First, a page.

Monday, October 1, 2012

A Glimpse of the Charlton Howe Collection

During the Milwaukee Iampeth convention, it was my pleasure to view Iampeth's recenlty acquired Charlton Howe collection. The collection contains many of his original specimens of Engrossers script as well as drafts and layouts of large engrossed pieces. I was amazed at the size of the Engrosser's script.
There were many examples of these calling cards. The penciled baseline and headerlines were still visible in some cases but the accuracy of the strokes at such a small size were inspiring to see.
This exemplar of Upper and Lower case was surprisingly small. The dimensions were probably 4" x 6'. Wish I had measured it.
The layouts with the pencil lines and pencil sketches were a wealth of information. I appreciated all the detail of the layout sketches and drafts. To see the use of pencil lines to give the pieces their structure and stability reminded me of the lessons I learned when viewing the Healey Collection in 2010. These masters did not have the availability of computer aided layouts for their work. They were carefully drafted in pencil and meticulously executed. I wish I knew how many hours it took them to do their designs from start to finish.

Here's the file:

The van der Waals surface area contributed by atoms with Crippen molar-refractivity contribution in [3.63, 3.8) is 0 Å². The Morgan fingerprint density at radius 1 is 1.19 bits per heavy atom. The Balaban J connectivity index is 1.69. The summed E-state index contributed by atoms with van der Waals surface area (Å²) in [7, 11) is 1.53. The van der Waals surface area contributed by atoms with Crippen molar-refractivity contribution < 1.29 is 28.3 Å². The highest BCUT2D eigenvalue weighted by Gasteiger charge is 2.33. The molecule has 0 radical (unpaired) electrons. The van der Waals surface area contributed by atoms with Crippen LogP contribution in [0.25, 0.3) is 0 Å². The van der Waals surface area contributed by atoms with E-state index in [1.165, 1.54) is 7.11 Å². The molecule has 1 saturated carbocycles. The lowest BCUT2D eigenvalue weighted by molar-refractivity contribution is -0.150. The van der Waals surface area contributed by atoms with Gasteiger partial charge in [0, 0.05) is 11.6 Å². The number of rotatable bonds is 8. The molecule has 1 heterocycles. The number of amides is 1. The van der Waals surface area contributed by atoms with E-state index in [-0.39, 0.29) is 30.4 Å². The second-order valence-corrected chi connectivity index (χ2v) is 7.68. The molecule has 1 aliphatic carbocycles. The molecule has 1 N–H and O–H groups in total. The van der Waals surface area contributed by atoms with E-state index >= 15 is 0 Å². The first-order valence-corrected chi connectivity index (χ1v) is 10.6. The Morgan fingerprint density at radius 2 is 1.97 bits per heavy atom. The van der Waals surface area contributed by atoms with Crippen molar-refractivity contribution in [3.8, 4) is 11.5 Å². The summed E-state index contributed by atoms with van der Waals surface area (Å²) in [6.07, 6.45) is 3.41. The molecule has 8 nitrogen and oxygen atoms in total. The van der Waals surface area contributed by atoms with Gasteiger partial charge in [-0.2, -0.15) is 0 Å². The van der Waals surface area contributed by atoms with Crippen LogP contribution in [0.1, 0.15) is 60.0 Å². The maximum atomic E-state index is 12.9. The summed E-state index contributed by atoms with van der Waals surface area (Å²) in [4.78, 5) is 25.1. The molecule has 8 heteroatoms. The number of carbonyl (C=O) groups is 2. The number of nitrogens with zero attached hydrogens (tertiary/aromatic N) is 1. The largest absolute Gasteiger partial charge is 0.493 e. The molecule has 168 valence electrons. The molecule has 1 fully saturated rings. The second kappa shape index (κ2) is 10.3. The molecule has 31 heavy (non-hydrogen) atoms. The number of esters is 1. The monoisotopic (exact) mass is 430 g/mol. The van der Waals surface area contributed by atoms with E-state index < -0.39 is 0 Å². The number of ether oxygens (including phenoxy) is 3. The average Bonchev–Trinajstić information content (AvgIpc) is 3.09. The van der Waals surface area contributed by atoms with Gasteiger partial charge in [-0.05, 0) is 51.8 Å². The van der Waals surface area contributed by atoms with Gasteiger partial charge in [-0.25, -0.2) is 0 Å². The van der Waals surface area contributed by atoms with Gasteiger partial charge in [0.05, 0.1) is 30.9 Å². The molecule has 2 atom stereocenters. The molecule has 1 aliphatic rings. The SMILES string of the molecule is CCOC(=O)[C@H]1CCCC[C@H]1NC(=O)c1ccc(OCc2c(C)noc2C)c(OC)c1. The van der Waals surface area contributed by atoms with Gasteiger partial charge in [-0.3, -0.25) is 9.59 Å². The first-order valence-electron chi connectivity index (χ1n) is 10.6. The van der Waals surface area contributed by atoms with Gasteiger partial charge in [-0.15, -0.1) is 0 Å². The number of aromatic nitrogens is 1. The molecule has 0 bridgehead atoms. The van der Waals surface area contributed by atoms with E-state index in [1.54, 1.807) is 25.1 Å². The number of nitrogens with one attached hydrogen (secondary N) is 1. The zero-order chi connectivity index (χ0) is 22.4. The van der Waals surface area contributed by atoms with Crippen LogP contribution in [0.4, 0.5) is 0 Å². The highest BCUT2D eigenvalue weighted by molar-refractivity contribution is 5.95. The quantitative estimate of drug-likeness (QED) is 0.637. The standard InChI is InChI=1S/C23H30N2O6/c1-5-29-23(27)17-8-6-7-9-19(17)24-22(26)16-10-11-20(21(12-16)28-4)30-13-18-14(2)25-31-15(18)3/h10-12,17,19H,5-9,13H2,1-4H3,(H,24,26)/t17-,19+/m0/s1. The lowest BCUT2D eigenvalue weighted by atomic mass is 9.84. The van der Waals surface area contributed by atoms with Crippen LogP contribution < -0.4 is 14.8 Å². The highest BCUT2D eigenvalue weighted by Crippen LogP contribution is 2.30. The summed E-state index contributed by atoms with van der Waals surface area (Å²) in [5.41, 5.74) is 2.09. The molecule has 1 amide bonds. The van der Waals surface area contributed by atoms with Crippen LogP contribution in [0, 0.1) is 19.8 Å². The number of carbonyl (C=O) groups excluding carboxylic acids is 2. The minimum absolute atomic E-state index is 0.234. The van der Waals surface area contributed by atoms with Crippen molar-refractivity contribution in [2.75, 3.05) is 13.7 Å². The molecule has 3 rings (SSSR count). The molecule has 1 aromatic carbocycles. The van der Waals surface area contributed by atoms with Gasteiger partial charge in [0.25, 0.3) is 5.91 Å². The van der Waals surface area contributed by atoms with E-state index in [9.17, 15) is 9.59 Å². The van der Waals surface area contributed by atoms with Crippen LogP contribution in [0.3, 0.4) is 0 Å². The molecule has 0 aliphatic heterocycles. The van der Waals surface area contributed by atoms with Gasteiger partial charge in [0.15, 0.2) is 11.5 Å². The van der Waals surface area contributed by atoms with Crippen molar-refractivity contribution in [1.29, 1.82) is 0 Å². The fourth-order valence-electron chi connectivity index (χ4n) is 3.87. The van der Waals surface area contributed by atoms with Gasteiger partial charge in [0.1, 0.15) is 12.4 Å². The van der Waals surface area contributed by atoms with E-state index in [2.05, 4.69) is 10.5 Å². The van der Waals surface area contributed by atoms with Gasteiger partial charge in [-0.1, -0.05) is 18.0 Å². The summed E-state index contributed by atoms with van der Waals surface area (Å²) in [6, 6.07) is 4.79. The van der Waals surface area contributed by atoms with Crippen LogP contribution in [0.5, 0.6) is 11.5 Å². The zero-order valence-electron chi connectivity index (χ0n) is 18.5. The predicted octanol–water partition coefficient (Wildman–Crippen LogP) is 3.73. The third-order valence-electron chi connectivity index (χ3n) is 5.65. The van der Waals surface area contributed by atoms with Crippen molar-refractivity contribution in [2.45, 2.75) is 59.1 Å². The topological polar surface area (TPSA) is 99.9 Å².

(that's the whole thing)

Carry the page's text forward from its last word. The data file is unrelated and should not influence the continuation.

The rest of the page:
This final piece made me do a double take. Years before the invention of the hot foil pen, I would swear that Howe was using Hot Foil dots on his decorated letters. The work had the glow of foil. The dots were debossed in the paper. I am going to experiment with making a depression in hot press paper with a stylus and then seeing if gilding will get the same effect. I can certainly do this with a hot foil pen, but wondering what Howe used was intriguing. Howe did he do it???


acornmoon said...

words fail me! wow.

Heather Victoria Held said...

I am still in awe of this collection Valerie! Glad I could share it.

Joseph Chapman said...

Very interesting! I was offered a chance to look at the collection when it was for sale and now I wish I had. (Or not; I probably would have bought it.)

Strange capital Z in the script exemplars; Howe seems to be avoiding descenders in capitals in general (though everyone did Y without the descender).

I like the Q in the small script exemplar--Bill Lilly came up with something similar (independently, I think) in an attempt to avoid writing it like a 2.

Hot foil pens might not have been around, but I assume hot stamping existed in the early 20th cent. An engrossing studio might have had the equipment for doing presentation covers, though that's a mere guess on my part.

I still remember seeing an envelope of Howe's at the Saga. Jeez, could that man write!

Heather Victoria Held said...

You would have loved the collection Joseph! I think you would have wanted to purchase it. I thought that Z was interesting too! He sure knew his stuff!

Dana said...

So interesting! Thanks for sharing.


Jane Farr said...

Thank you for such a wonderful post, Heather! I have enjoyed scrutinizing these images (they're glorious!), as well as reading your and Joseph Chapman's comments. I hope you are well. :) xo

Heather Victoria Held said...

Thanks Jane. The collection is a treasure. Iampeth will archive the images soon.